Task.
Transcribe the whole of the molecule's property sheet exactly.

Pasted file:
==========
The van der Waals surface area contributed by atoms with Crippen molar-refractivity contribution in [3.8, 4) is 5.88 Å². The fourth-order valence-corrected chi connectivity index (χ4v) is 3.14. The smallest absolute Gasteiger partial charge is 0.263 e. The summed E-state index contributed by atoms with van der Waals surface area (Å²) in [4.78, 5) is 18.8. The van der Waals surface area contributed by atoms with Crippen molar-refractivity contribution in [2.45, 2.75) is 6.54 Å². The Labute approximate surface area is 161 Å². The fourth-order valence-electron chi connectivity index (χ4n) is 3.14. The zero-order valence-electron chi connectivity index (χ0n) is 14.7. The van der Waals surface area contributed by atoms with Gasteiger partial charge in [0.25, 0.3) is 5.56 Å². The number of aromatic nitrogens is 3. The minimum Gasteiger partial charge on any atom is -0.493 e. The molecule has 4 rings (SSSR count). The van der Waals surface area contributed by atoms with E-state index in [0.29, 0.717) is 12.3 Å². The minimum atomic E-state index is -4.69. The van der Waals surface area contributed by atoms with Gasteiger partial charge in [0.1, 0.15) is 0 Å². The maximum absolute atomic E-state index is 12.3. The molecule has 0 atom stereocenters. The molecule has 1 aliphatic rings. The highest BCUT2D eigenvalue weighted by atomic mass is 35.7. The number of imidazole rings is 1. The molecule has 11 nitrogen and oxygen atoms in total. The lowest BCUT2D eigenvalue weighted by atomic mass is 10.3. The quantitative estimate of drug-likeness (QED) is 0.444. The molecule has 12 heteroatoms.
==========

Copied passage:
The van der Waals surface area contributed by atoms with Crippen molar-refractivity contribution in [3.8, 4) is 5.88 Å². The fourth-order valence-corrected chi connectivity index (χ4v) is 3.14. The smallest absolute Gasteiger partial charge is 0.263 e. The summed E-state index contributed by atoms with van der Waals surface area (Å²) in [4.78, 5) is 18.8. The van der Waals surface area contributed by atoms with Crippen molar-refractivity contribution in [2.45, 2.75) is 6.54 Å². The Labute approximate surface area is 161 Å². The fourth-order valence-electron chi connectivity index (χ4n) is 3.14. The zero-order valence-electron chi connectivity index (χ0n) is 14.7. The van der Waals surface area contributed by atoms with Gasteiger partial charge in [0.25, 0.3) is 5.56 Å². The number of aromatic nitrogens is 3. The minimum Gasteiger partial charge on any atom is -0.493 e. The molecule has 4 rings (SSSR count). The van der Waals surface area contributed by atoms with E-state index in [0.29, 0.717) is 12.3 Å². The minimum atomic E-state index is -4.69. The van der Waals surface area contributed by atoms with Gasteiger partial charge in [0.1, 0.15) is 0 Å². The maximum absolute atomic E-state index is 12.3. The molecule has 0 atom stereocenters. The molecule has 1 aliphatic rings. The highest BCUT2D eigenvalue weighted by atomic mass is 35.7. The number of imidazole rings is 1. The molecule has 11 nitrogen and oxygen atoms in total. The lowest BCUT2D eigenvalue weighted by atomic mass is 10.3. The quantitative estimate of drug-likeness (QED) is 0.444. The molecule has 12 heteroatoms.